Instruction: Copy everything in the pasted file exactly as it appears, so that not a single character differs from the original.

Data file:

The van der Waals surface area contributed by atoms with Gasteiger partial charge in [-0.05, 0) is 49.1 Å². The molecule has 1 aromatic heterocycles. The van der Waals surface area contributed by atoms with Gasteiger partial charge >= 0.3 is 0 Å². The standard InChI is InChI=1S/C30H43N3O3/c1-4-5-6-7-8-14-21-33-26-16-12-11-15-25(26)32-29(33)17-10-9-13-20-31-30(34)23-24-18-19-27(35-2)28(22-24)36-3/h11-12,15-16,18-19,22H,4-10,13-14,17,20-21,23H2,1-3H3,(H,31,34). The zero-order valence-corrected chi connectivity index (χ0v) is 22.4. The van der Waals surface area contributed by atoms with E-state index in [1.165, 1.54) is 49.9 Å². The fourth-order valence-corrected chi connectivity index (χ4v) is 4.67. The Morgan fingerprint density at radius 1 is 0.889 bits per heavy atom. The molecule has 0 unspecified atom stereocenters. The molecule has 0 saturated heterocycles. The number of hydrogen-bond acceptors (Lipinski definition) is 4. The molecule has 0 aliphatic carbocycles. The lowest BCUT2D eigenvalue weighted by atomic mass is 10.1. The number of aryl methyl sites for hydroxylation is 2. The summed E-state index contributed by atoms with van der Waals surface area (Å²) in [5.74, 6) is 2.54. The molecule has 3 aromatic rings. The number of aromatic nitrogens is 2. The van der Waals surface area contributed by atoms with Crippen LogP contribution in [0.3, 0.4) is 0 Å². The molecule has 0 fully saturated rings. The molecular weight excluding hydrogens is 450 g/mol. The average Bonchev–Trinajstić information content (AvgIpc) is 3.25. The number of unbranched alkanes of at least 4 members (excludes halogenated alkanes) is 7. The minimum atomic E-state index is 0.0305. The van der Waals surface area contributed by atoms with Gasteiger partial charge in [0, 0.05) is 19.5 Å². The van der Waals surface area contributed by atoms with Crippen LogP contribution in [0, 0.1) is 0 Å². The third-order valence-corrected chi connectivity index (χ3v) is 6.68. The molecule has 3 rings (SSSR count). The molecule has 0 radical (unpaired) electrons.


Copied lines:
The van der Waals surface area contributed by atoms with Gasteiger partial charge in [-0.05, 0) is 49.1 Å². The molecule has 1 aromatic heterocycles. The van der Waals surface area contributed by atoms with Gasteiger partial charge >= 0.3 is 0 Å². The standard InChI is InChI=1S/C30H43N3O3/c1-4-5-6-7-8-14-21-33-26-16-12-11-15-25(26)32-29(33)17-10-9-13-20-31-30(34)23-24-18-19-27(35-2)28(22-24)36-3/h11-12,15-16,18-19,22H,4-10,13-14,17,20-21,23H2,1-3H3,(H,31,34). The zero-order valence-corrected chi connectivity index (χ0v) is 22.4. The van der Waals surface area contributed by atoms with E-state index in [1.165, 1.54) is 49.9 Å². The fourth-order valence-corrected chi connectivity index (χ4v) is 4.67. The Morgan fingerprint density at radius 1 is 0.889 bits per heavy atom. The molecule has 0 unspecified atom stereocenters. The molecule has 0 saturated heterocycles. The number of hydrogen-bond acceptors (Lipinski definition) is 4. The molecule has 0 aliphatic carbocycles. The lowest BCUT2D eigenvalue weighted by atomic mass is 10.1. The number of aryl methyl sites for hydroxylation is 2. The summed E-state index contributed by atoms with van der Waals surface area (Å²) in [5.74, 6) is 2.54. The molecule has 3 aromatic rings. The number of aromatic nitrogens is 2. The van der Waals surface area contributed by atoms with Crippen LogP contribution in [0.3, 0.4) is 0 Å². The molecule has 0 fully saturated rings. The molecular weight excluding hydrogens is 450 g/mol. The average Bonchev–Trinajstić information content (AvgIpc) is 3.25. The number of unbranched alkanes of at least 4 members (excludes halogenated alkanes) is 7. The minimum atomic E-state index is 0.0305. The van der Waals surface area contributed by atoms with Gasteiger partial charge in [0, 0.05) is 19.5 Å². The van der Waals surface area contributed by atoms with Crippen LogP contribution in [0, 0.1) is 0 Å². The third-order valence-corrected chi connectivity index (χ3v) is 6.68. The molecule has 3 rings (SSSR count). The molecule has 0 radical (unpaired) electrons.